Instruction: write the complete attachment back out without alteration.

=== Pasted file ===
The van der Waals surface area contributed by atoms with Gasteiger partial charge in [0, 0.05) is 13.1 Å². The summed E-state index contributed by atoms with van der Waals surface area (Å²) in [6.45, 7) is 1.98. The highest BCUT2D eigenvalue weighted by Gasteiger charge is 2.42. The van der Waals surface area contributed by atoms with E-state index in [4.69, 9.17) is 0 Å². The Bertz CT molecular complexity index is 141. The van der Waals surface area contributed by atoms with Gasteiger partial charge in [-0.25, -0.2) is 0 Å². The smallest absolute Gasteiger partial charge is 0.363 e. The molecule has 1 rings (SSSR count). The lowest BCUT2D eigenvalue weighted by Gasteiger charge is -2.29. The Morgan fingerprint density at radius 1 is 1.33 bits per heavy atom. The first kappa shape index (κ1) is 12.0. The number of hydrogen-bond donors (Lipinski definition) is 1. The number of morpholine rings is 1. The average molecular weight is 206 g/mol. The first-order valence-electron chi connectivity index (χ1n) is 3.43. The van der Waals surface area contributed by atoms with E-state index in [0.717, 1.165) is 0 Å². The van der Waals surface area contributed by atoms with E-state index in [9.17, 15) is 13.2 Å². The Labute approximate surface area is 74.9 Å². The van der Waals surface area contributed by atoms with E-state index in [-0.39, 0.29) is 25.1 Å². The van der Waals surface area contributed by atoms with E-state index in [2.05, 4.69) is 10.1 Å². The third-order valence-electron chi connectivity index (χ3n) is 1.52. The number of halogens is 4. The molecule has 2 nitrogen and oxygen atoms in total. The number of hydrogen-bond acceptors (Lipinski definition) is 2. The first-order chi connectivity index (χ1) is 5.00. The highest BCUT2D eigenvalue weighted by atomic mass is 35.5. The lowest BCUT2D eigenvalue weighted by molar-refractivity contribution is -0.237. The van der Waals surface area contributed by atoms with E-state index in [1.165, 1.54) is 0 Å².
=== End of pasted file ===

The van der Waals surface area contributed by atoms with Gasteiger partial charge in [0, 0.05) is 13.1 Å². The summed E-state index contributed by atoms with van der Waals surface area (Å²) in [6.45, 7) is 1.98. The highest BCUT2D eigenvalue weighted by Gasteiger charge is 2.42. The van der Waals surface area contributed by atoms with E-state index in [4.69, 9.17) is 0 Å². The Bertz CT molecular complexity index is 141. The van der Waals surface area contributed by atoms with Gasteiger partial charge in [-0.25, -0.2) is 0 Å². The smallest absolute Gasteiger partial charge is 0.363 e. The molecule has 1 rings (SSSR count). The lowest BCUT2D eigenvalue weighted by Gasteiger charge is -2.29. The Morgan fingerprint density at radius 1 is 1.33 bits per heavy atom. The first kappa shape index (κ1) is 12.0. The number of hydrogen-bond donors (Lipinski definition) is 1. The number of morpholine rings is 1. The average molecular weight is 206 g/mol. The first-order valence-electron chi connectivity index (χ1n) is 3.43. The van der Waals surface area contributed by atoms with E-state index in [0.717, 1.165) is 0 Å². The van der Waals surface area contributed by atoms with E-state index in [9.17, 15) is 13.2 Å². The Labute approximate surface area is 74.9 Å². The van der Waals surface area contributed by atoms with E-state index in [-0.39, 0.29) is 25.1 Å². The van der Waals surface area contributed by atoms with E-state index in [2.05, 4.69) is 10.1 Å². The third-order valence-electron chi connectivity index (χ3n) is 1.52. The number of halogens is 4. The molecule has 2 nitrogen and oxygen atoms in total. The number of hydrogen-bond acceptors (Lipinski definition) is 2. The first-order chi connectivity index (χ1) is 5.00. The highest BCUT2D eigenvalue weighted by atomic mass is 35.5. The lowest BCUT2D eigenvalue weighted by molar-refractivity contribution is -0.237. The van der Waals surface area contributed by atoms with E-state index in [1.165, 1.54) is 0 Å².